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Filial piety, once a virtue in China, is now the law

BEIJING — They are exemplars from folklore that are familiar to Chinese schoolchildren. There is the Confucian disciple who subsisted on wild grass while traveling with sacks of rice to give to his parents. There is the man who worshipped wooden effigies of his parents.

But Chinese officials apparently think it is not enough these days to count on tales and parental admonitions to teach children the importance of filial piety, arguably the most treasured of traditional virtues in Chinese society.

The government enacted a law Monday aimed at compelling adult children to visit their aging parents. The law, called “Protection of the Rights and Interests of Elderly People,” has nine clauses that lay out the duties of children and their obligation to tend to the “spiritual needs of the elderly.”

Children should go home “often” to visit their parents, the law said, and occasionally send them greetings. Companies and work units should give employees enough time off so the employees can make parental visits.

The law was passed in December by the standing committee of the National People’s Congress. It does not stipulate any punishments for people who neglect their parents. Nevertheless, that officials felt the need to make filial duty a legal matter is a reflection of the monumental changes taking place throughout Chinese society.

Many aging parents in China, as in other industrialized nations, complain about not seeing their children enough. And the children say the stresses of daily life, especially in the rapidly expanding cities, prevent them from carving out time for their parents.

—Edward Wong, The New York Times

Japanese utility to seek to restart two nuclear reactors

TOKYO — The operator of the stricken Fukushima Daiichi nuclear power plant said Tuesday that it would ask regulators to allow it to restart two reactors at a separate site in eastern Japan, even as problems with the company’s cleanup in Fukushima continue to multiply.

The request by the operator, Tokyo Electric Power Co., is expected to be among a flurry of such appeals from utilities seeking to restart reactors now that the government has approved tougher safety guidelines. The government hopes the regulations will help it overcome deep public concerns about nuclear power and government oversight.

The requests are expected to revive a debate in Japan about the future of nuclear power that has been relatively quiet for months as regulators worked on the new rules. Since the disaster at the Fukushima plant in 2011, only two reactors have been allowed to resume operations in an effort to head off electricity shortages, but the government and supporters of nuclear power say it is critical to the economy that Japan return to relatively cheap nuclear power rather than relying on costly natural gas and coal imports.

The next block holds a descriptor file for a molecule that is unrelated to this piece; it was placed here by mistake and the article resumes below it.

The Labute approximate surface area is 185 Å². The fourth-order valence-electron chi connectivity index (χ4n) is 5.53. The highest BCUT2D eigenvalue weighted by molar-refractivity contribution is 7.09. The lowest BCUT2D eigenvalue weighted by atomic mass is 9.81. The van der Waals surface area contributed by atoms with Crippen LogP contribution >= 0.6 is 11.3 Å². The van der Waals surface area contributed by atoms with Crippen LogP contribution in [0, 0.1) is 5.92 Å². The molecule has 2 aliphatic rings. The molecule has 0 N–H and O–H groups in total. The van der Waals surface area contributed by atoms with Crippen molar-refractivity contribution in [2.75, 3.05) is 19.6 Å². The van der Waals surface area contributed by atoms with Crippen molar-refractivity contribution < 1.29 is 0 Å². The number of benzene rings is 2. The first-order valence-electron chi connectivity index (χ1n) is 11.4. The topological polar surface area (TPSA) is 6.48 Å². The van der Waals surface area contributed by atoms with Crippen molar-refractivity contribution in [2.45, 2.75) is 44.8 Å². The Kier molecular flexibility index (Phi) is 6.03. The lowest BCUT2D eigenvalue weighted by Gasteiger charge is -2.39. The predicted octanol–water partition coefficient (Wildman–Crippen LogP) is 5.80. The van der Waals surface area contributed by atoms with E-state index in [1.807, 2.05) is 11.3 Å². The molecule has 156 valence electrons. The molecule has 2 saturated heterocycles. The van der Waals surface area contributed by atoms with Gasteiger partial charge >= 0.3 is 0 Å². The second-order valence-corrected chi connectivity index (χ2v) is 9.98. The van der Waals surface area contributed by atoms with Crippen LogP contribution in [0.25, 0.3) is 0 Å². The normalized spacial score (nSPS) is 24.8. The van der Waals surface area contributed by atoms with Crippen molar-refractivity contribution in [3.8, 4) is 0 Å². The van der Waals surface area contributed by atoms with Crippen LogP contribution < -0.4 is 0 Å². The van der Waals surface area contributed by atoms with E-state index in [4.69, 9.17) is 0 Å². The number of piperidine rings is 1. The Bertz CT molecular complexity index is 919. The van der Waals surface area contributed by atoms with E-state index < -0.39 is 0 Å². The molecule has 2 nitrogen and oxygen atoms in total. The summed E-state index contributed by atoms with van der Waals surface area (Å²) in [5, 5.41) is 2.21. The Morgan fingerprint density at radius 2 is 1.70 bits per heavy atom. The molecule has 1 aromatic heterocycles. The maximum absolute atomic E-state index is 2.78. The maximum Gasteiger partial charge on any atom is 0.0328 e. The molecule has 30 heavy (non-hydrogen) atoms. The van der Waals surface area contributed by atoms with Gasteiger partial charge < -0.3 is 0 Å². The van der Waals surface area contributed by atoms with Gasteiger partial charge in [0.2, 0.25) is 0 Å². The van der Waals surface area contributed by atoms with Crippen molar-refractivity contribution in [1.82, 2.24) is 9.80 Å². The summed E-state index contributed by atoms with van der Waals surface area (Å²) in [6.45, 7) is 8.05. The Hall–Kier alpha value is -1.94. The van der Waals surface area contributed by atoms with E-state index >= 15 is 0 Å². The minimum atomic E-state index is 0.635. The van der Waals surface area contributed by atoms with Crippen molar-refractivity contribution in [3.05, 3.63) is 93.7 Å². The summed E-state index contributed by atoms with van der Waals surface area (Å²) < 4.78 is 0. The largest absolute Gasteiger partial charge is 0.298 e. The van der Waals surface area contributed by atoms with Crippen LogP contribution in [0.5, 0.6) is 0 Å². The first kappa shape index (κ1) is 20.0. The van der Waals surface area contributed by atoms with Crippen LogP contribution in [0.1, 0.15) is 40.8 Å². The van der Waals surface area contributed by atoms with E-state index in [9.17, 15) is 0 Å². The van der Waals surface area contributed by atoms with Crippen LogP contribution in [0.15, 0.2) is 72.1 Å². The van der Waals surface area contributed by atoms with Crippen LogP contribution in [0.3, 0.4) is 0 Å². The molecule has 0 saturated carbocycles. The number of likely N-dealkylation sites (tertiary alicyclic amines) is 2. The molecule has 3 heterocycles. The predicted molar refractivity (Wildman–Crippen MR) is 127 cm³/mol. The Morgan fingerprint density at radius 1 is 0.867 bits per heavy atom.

Tokyo Electric Power Co., known as TEPCO, said it would soon apply to restart two of the seven reactors at its Kashiwazaki-Kariwa plant, the world’s biggest nuclear power station by capacity. That plant, about 140 miles northeast of Tokyo, was not affected by the earthquake and tsunami that wreaked havoc at Fukushima Daiichi, but Kashiwazaki-Kariwa does sit atop fault lines and was damaged in a 2007 quake caused by another fault.

The company says it needs to get the reactors back online to stem the losses it has suffered since the reactor meltdowns at Fukushima.

—Hiroko Tabuchi, The New York Times

Suicide attack at Afghan base kills at least 9

KABUL, Afghanistan — Five suicide attackers struck a civilian base on the outskirts of the capital, Kabul, early Tuesday, blasting their way into the compound and killing four security guards before the attackers were fatally shot.

The attack took place at 4:30 a.m. when a truck laden with explosives detonated at Camp North Gate, a base about 24 miles from Bagram Air Base that is primarily used to house employees of a military contractor, DynCorp International. Attackers then stormed the compound, but were shot by security officers in the ensuing firefight. Four Nepali guards and one Afghan security guard died in the fighting; five civilians were wounded.

The Taliban claimed responsibility for the attack, the latest in a series of assaults aimed at the capital. Last week, the Taliban launched a sophisticated attack against the presidential palace in Kabul, while insurgents killed as many as 17 people during a June 11 attack on the Supreme Court in Kabul.

With typical flair, a Taliban spokesman, Zabiullah Mujahid, said the insurgents killed 33 people and wounded 44 others, vastly inflating the official casualty count.

The Taliban have kept up the pace of attacks in the capital, refusing to ease the pressure on the government at a time when a bid to restart peace talks has stalled in Doha, Qatar. The Taliban recently opened an office in Doha to facilitate peace talks, but hopes were quickly dashed after they raised their own flag and placed a sign that appeared to suggest that the office was akin to an embassy, infuriating the Afghan leadership.

“This attack has no connection to any peace process whatsoever,” Mujahid said in a statement. “We will continue our military operations until our country is liberated from hands of invaders.”

Violence has continued apace this summer, exacting a particularly heavy toll among Afghan police officers. The Interior Ministry said 299 officers had been killed from May 10 through June 13. During the same period, 617 police officers were injured.

While it is difficult to know the scale of the increase in Afghan police deaths over previous years (the Interior Ministry said it did not have the data), the increasing casualties come as Afghans have taken greater responsibility for handling security in the country, with coalition forces officially handing over responsibility last month.

—Azam Ahmed, The New York Times